Sunday, July 20, 2014

A non result news filler piece of rubbish

Not one of the numbers in this story shows anything at all compared with the last poll. The margin of error is + or minus 3%. There is no story here – the numbers show neither disappointment nor triumph for Labour or anyone else. It is a non-story – a dead parrot:

The latest political poll contains more disappointment for the Labour Party.

The 3News Reid Research Poll out on Sunday has National also slipping slightly, but it remains more than 20 percentage points ahead of Labour.

The poll has National on 49.4 percent, down 0.3 percentage points since the last 3News poll.

Labour drops back to 26.7 percent, down 0.6.

The Greens are also down slightly, to 12.4 percent, and New Zealand First is just shy of the threshold to get back into Parliament, on 4.3 percent.

The new Internet-Mana party alliance is up to 2.3 percent.

The 3News poll surveyed 1000 people with a margin of error of plus or minus 3.1 percent.

What is it that eludes the RNZ journalist and editor here? What is so difficult? Why is this so hard?

Saturday, July 19, 2014

The medical fraternity–ignorant bleating

Yet another call for income and GST tax concessions on fruit and vegetables and increases on “sugary foods”from a medic (with superb medical qualifications)  demonstrates yet again substantial ignorance of:

  • substitution effects
  • elasticity
  • cross elasticity amongst products
  • supply and demand effects
  • subsidy capitalisation
  • net present values
  • income transfer effects
  • capture and rent seeking effects
  • prospect and endowment theory
  • anchoring and confirmation bias
  • comparative advantage – do try to stick to things you know something about

In short they know as much about the micro economics of human behaviour and it’s wildly dangerous but seductive cousin economic policy making, as I know about medicine and interventionist surgery. Close to nothing.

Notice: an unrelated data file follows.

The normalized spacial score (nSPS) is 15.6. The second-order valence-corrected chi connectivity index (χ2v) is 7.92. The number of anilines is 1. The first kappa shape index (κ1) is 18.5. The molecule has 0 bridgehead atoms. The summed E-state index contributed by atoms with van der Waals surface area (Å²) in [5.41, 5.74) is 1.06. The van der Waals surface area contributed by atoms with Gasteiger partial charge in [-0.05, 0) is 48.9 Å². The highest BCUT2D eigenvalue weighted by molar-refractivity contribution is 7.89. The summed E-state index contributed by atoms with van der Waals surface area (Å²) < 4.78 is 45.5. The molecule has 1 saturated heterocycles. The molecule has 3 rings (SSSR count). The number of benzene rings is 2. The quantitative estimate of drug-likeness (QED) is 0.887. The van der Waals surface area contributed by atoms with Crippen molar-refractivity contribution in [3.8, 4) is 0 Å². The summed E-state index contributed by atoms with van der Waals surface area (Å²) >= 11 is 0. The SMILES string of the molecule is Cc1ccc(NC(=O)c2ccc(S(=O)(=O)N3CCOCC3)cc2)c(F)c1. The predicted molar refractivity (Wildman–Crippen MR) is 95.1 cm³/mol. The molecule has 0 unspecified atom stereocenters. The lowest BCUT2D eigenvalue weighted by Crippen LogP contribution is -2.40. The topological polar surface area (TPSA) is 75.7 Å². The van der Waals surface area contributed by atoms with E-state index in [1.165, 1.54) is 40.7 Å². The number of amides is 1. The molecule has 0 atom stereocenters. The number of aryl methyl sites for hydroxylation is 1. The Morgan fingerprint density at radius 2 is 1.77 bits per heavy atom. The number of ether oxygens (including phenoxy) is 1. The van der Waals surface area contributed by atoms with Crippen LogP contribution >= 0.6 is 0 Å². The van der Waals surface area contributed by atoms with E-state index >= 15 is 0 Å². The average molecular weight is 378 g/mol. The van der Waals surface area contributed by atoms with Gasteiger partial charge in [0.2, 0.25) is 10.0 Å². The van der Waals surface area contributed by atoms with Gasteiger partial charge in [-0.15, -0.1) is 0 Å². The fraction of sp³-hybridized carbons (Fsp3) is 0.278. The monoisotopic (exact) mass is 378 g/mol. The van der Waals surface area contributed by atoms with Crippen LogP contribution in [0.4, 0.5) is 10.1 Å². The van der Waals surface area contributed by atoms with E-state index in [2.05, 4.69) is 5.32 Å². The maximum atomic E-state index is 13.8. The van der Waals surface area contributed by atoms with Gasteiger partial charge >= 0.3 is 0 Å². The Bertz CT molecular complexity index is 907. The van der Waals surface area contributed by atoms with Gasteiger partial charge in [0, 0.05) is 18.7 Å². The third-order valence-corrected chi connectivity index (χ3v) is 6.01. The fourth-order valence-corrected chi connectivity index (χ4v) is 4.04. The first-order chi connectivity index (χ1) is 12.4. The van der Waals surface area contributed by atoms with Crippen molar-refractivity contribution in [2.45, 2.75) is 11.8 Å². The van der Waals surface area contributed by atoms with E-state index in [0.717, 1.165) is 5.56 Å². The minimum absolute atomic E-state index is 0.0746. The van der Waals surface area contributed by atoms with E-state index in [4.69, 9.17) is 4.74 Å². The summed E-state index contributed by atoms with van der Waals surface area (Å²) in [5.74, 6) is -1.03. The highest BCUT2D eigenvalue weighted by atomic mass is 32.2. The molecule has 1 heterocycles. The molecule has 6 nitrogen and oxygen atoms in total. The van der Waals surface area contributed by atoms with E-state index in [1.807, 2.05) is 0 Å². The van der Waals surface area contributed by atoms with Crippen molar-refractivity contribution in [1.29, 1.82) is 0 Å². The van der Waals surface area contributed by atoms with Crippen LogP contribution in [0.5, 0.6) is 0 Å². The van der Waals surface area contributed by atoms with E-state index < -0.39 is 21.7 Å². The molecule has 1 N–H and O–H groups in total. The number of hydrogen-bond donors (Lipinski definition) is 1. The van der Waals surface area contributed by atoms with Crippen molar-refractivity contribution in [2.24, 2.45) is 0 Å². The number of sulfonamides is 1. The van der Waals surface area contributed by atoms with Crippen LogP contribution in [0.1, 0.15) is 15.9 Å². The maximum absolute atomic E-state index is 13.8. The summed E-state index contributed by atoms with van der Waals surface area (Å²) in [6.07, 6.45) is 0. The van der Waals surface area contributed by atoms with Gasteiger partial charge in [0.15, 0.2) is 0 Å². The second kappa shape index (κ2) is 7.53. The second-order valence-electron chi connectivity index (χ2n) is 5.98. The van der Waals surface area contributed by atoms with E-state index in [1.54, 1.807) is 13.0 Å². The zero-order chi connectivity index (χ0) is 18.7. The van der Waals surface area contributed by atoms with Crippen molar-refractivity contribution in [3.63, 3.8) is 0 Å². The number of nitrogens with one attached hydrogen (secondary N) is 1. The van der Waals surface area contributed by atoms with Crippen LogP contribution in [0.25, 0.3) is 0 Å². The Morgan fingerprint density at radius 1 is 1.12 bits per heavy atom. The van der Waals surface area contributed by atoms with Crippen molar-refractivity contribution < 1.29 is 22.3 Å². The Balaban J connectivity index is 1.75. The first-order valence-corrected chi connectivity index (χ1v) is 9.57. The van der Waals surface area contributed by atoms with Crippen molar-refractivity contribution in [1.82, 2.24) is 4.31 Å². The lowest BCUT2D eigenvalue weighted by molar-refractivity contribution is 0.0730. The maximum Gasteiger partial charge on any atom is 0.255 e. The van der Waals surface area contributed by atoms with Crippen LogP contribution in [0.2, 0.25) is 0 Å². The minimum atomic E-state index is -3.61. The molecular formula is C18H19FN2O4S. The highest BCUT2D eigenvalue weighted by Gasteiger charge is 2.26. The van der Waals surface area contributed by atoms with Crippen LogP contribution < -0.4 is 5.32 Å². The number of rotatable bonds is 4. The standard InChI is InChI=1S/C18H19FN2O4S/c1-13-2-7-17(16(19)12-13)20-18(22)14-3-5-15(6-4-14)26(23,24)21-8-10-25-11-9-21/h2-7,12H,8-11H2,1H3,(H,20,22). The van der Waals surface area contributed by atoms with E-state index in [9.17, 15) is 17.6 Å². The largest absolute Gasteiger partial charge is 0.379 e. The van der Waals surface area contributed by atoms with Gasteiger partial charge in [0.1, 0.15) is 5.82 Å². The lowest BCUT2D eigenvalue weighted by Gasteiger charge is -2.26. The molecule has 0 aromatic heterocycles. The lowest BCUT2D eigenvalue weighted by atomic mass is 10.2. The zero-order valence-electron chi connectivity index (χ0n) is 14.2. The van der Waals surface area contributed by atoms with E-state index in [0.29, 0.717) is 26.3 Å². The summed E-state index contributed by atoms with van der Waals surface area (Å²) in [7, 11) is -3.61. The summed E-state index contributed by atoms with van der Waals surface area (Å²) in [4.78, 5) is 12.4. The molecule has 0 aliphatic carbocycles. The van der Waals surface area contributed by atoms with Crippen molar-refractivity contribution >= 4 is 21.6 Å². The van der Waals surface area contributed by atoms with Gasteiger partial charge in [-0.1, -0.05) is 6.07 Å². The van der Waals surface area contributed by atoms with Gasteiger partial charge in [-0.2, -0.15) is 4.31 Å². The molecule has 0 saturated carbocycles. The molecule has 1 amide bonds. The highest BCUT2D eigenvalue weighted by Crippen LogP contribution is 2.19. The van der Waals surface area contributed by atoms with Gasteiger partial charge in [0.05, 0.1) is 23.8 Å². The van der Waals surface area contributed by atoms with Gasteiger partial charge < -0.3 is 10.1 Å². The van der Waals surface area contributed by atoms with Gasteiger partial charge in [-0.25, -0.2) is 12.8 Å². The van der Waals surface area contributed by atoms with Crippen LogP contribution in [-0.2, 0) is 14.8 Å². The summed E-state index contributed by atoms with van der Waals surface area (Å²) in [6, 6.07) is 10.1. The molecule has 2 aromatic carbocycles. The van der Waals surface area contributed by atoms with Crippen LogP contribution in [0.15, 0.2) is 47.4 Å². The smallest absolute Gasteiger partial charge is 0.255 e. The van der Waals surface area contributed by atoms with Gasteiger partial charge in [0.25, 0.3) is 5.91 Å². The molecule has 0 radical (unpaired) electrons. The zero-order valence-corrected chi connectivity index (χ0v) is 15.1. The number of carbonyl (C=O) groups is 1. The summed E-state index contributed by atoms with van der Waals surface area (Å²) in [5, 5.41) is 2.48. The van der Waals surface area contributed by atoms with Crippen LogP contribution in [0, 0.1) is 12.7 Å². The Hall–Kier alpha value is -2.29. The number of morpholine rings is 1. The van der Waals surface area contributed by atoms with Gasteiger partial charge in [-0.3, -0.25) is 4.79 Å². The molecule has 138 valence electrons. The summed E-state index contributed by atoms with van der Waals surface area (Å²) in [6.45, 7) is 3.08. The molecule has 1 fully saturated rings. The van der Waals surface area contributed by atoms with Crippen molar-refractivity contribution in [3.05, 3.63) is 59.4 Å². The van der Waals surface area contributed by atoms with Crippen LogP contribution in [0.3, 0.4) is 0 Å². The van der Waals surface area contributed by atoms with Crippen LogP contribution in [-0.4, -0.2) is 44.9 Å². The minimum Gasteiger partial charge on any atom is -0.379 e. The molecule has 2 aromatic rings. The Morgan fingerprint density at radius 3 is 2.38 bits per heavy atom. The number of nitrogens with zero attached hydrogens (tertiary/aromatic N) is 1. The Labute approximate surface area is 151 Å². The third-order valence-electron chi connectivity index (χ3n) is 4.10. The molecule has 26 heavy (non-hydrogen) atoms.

The difference is I, and most other economists, indeed most other self respecting scientists of any kind,  don’t bleat and advocate gratuitously about matters of which we are profoundly ignorant.

Wednesday, July 2, 2014

The last six months… book list

Brain Rules - John Medino... understandable neuroscience of practical use and the bones of cognitive behavioural concepts. All people in all cultures have a graveyard shift 1:00pm - 3:00pm.... get over it.... and don't do my job at that time.

Thinking Fast and Slow - Daniel Kahneman. Compulsory. 20 years of thought and experiment nailed and explained. What's behind almost all behavioural economics. Scholar, writer, scientist, entertainer... and humanist.

China versus the West - Ivan Tselichtchev. Non west global economics. Written while the pot was still boiling hard but still sets the framework usefully. Knock you dead stats but with feeling and insights.

The House of Rothschild – Nial Fergusson. (Two volumes). Jewishness, family businesses and banking over several centuries. How to fund a Franco Prussian war. Impeccable research. No magic in banking, or being Jewish and families are just as scary everywhere.

How to Think Like a Freak - Levitt and Dubner's 3rd. Strong as ever. Entire "wine buff" rubbish crushed with evidence. How to annoy David Cameron. Great economics. David Lee Roth uses revealed preference theory.